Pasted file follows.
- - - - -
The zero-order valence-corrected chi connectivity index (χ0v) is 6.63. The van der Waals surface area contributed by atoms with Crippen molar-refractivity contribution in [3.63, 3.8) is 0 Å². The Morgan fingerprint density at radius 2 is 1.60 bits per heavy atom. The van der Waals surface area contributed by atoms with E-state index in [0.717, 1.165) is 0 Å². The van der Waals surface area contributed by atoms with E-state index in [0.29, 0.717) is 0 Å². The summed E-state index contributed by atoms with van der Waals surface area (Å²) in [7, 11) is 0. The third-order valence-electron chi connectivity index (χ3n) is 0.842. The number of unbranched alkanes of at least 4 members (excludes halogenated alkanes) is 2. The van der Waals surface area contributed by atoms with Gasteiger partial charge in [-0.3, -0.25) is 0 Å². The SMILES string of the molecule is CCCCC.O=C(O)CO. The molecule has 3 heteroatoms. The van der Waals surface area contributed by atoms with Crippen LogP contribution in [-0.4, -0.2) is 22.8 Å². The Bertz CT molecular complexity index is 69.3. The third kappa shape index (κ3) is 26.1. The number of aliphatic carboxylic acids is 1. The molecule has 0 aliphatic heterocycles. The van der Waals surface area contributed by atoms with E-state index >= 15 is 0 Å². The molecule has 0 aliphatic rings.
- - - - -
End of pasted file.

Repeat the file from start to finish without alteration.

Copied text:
The zero-order valence-corrected chi connectivity index (χ0v) is 6.63. The van der Waals surface area contributed by atoms with Crippen molar-refractivity contribution in [3.63, 3.8) is 0 Å². The Morgan fingerprint density at radius 2 is 1.60 bits per heavy atom. The van der Waals surface area contributed by atoms with E-state index in [0.717, 1.165) is 0 Å². The van der Waals surface area contributed by atoms with E-state index in [0.29, 0.717) is 0 Å². The summed E-state index contributed by atoms with van der Waals surface area (Å²) in [7, 11) is 0. The third-order valence-electron chi connectivity index (χ3n) is 0.842. The number of unbranched alkanes of at least 4 members (excludes halogenated alkanes) is 2. The van der Waals surface area contributed by atoms with Gasteiger partial charge in [-0.3, -0.25) is 0 Å². The SMILES string of the molecule is CCCCC.O=C(O)CO. The molecule has 3 heteroatoms. The van der Waals surface area contributed by atoms with Crippen LogP contribution in [-0.4, -0.2) is 22.8 Å². The Bertz CT molecular complexity index is 69.3. The third kappa shape index (κ3) is 26.1. The number of aliphatic carboxylic acids is 1. The molecule has 0 aliphatic heterocycles. The van der Waals surface area contributed by atoms with E-state index >= 15 is 0 Å². The molecule has 0 aliphatic rings.